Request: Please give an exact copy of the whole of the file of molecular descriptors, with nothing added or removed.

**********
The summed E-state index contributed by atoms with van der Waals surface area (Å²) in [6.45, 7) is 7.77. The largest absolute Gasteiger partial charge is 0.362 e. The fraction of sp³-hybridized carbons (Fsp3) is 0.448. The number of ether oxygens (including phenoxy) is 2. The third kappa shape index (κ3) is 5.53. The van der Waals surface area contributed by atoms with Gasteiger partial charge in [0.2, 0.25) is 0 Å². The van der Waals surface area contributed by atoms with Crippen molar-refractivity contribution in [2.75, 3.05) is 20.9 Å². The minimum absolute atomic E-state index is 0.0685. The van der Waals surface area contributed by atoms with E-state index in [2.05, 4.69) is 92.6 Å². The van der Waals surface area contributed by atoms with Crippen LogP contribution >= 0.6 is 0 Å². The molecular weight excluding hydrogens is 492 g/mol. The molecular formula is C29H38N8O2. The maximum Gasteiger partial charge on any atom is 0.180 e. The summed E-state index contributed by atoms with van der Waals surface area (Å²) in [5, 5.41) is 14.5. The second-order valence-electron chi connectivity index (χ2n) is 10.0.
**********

The summed E-state index contributed by atoms with van der Waals surface area (Å²) in [6.45, 7) is 7.77. The largest absolute Gasteiger partial charge is 0.362 e. The fraction of sp³-hybridized carbons (Fsp3) is 0.448. The number of ether oxygens (including phenoxy) is 2. The third kappa shape index (κ3) is 5.53. The van der Waals surface area contributed by atoms with Gasteiger partial charge in [0.2, 0.25) is 0 Å². The van der Waals surface area contributed by atoms with Crippen molar-refractivity contribution in [2.75, 3.05) is 20.9 Å². The minimum absolute atomic E-state index is 0.0685. The van der Waals surface area contributed by atoms with E-state index in [2.05, 4.69) is 92.6 Å². The van der Waals surface area contributed by atoms with Crippen LogP contribution >= 0.6 is 0 Å². The molecular weight excluding hydrogens is 492 g/mol. The molecular formula is C29H38N8O2. The maximum Gasteiger partial charge on any atom is 0.180 e. The summed E-state index contributed by atoms with van der Waals surface area (Å²) in [5, 5.41) is 14.5. The second-order valence-electron chi connectivity index (χ2n) is 10.0.